s our access to Chinese data sources becomes increasingly constrained, and the political atmosphere narrows opportunities for informal collaboration, many China scholars physically outside China have been scrambling to find new and innovative ways to mitigate these trends.
One promising – but rarely mentioned – avenue is to dust off the tools Sinologists utilized from the 1960s through the 1970s, when it was impossible to contemplate the kind of access that many of us have been able to take for granted, but which allowed these scholars to get so many things about China right.
What are these skills – the analytical tools and the strategies to deploy them – and how might we be able to adapt them to the current research climate (and the foreseeable future)?
We will be tackling a number of issues that we as a community of scholars face today. These include, but are not limited to:
Methods used and strategies employed to secure useful data, and the circumstances that privileged some methods/strategies over others.
The relationship between data scarcity/availability and choice of research questions or topics.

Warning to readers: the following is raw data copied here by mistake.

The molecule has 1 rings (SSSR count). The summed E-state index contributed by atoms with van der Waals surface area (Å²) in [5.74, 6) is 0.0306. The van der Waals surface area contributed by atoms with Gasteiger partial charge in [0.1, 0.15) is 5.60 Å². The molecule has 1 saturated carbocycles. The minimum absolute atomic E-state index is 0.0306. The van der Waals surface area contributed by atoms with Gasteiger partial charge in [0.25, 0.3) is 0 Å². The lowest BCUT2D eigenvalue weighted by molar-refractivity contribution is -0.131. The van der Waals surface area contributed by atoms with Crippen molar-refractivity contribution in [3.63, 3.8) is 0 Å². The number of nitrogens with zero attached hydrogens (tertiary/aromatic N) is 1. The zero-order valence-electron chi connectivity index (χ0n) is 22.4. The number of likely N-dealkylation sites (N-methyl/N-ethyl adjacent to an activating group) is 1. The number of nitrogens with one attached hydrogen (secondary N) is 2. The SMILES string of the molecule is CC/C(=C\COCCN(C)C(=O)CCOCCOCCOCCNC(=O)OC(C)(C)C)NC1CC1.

Filling in the gaps in the data and constructing interpretations of it that satisfy the analytical rigor of the field.
The degree to which these skills, developed in the 1960s and 1970s, travel into the present day.
Larger questions about the current constraints in studying of China and the disciplinary mandates we face.
Implications in how we work with the policy world.
The format will consist of a 25-minute presentation per speaker, a 20-minute moderated discussion, and a final 20 minutes for Q and A from the audience (audience members may submit questions in advance to the SAIS China Global Research Center).
All events in this series – unless otherwise noted – will be open to the SAIS/Johns Hopkins community and to the broader public. Registration is required.